So that review is something that happened. The guy didn't like the movie, but gave it 5 stars. Out of a possible 10. Now this is interesting, for a myriad of reasons chief of which is that he compares it to alien movies I think. I'm not sure what the title of the movie means precisely, but upon further investigation I learned, that the movie was released January 11th in Turkey and a mere 6 days later it was released upon an unsuspecting Dutch public under the ill fitting name: De gemaskerde vijf – Cyprus, which, if my basic knowledge of Dutch is anything as good as I've been trying to pick up ladies for years by claiming, means something along the lines of The Masked Five – Cyprus. Ok. So our reviewing friend says “Five masked guys who in the movie were replaced” and I have a really hard time making sense of that statement, because I haven't seen the film remember, and I don't know if there were five masked dudes who were then replaced as part of the plot, or if the actors were replaced before the movie was shot. Or if this is a remake of Maskeli besler: Irak of 2007 and none of the actors are the same. Or the characters? The information on all of these movies is super scarce, so I'm going with virtual guesses again. So far the plot is 5 masked men, who might possibly have been replaced, Cyprus and two musicians. Alright.

Mehmet Ali Erbil is one of three people on the cast list with a picture on his IMDb profile, leading me to the conclusion that he is a hot shot in Turkish cinema. He looks like a distinguished gentleman, so that's definitely a thing to note. In the movie there may or may not have been a lady helping him. It's unclear. She may have been good, so at least she has that going for her. Even if she wasn't actually doing anything. I'd like to tell you I knew which of the roles she was, but no roles are assigned to any actor's names so we have to do without clear answers on that one too. Also I'm unfamiliar with Turkish names, so literally any name could belong to either a guy or a girl. Let's leave her for now. So five masked men, replaced or otherwise, go to Cyprus and has Mehmet Ali do something for them, or perhaps they have to rob Mehmet who was possibly helped by a lady who, while not actually there, did well. We're doing good, folks. This is coming along nicely. I think I can also conclude, that the movie was somewhat witty, even if it lacked fundamental action and love scenes. It's weird actually, because usually movies on this list have an abundance of both kinds of scenes as a way to compensate for lack of almost any other proper  movie making elements. Perhaps this movie is just misunderstood and not appreciated in its own time. Hard to say.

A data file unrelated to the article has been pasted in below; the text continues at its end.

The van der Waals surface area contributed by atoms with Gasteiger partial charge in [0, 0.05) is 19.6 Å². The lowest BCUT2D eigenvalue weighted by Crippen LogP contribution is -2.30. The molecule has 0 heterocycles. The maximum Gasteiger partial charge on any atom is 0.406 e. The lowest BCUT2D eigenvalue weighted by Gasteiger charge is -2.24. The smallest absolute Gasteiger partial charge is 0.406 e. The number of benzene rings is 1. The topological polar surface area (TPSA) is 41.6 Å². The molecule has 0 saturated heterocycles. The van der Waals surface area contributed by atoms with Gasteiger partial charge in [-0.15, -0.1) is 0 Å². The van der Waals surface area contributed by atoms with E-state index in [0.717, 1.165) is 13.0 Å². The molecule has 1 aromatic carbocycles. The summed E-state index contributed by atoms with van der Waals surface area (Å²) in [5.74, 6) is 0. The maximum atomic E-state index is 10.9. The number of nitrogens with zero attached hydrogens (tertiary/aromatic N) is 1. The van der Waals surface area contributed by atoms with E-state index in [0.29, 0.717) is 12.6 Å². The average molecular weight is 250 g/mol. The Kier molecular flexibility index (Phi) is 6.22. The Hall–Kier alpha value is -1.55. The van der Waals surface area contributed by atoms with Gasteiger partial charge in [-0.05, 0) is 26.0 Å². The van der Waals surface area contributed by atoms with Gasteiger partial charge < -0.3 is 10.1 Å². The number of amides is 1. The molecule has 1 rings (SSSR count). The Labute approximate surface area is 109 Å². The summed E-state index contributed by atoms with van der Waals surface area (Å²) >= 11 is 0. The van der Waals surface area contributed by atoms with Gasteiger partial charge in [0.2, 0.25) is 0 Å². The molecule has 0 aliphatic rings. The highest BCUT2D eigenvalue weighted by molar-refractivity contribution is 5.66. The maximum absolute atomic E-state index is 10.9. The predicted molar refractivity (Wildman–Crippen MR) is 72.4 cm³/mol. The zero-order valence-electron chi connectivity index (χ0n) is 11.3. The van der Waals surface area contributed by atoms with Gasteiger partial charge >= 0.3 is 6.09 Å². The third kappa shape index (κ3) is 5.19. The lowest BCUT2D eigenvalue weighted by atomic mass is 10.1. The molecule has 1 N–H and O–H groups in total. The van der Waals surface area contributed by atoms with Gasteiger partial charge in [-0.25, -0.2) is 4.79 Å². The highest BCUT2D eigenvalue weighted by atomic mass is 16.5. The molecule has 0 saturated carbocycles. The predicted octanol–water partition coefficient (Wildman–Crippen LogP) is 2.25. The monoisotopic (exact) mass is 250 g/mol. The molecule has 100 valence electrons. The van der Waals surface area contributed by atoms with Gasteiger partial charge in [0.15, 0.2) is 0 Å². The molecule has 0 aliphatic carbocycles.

Alright, let's get down to brass tacks here, because there is pretty much nothing else to get down to. I probably wouldn't have liked this movie even if I had had the bad fortune of actually seeing it. Bold statement, I know. And I know you think I'm basing it on circumstantial evidence. I would normally agree with you, because I'm anything if not a dude with both feet planted solidly on a little place I'm lovingly referring to as Earth, but I can't really agree with you now because agreeing with you in this particular case would pretty much mean discounting everything I've just spent 10 minutes writing. And that's not really going to happen, because I stand by everything I've said so far and if you don't like it, then just stop reading and close the page and go do something else (disclaimer: Don't actually do those things. Your patronage is appreciated and you should stay around and perhaps, just perhaps, there will be a reward for you (disclaimer: There won't be a reward of any kind (unless reading these disclaimers could somehow count as a reward for you))).

I'll end this review with another quote, from this movie's sole IMDb message board post, aptly titled “Bu filmde kimlerin performansini begendiniz?” which roughly translates to: “In this film, I liked the performance of who?”. Kind of an interesting way to start a post, by asking us, people who have literally no idea who the fuck this guy is, what performance he or she liked the best. At first I had the naïve idea, that the actual message body of text would clear up some of the patchier elements of this movie but, alas, it did not. In fact it furthered the incomprehensible nature of the film. The English translation runs as follows:

I think you roll with Safak Sezer, the film was the best. I can not forget the pool scene.
Mehmet Ali Erbil as usual; If you remove a woman laugh :)
The trio was also very nice color plane of the film katmışken.


So that's that. The entry was made on Tuesday the 17th of June at 01:53:37 in the PM. There have been zero replies posted. So we won't learn other people's guesses as to which performance Emrei78 liked the best. We do however learn that Mehmet Ali Erbil is somehow only a semicolon away from the notion of removing a woman laugh. And thus, my lovely readingtons, I believe I've said everything there is to say about this, possible, masterpiece. So from Emrei78 it's goodnight, and from Hakan Kucuk it's fare thee well and from me it's So long friends, and remember just because you haven't seen something doesn't mean you can't voice strongly worded opinions condemning it for whatever reasons. You are entitled, after all, as a user of the Internet.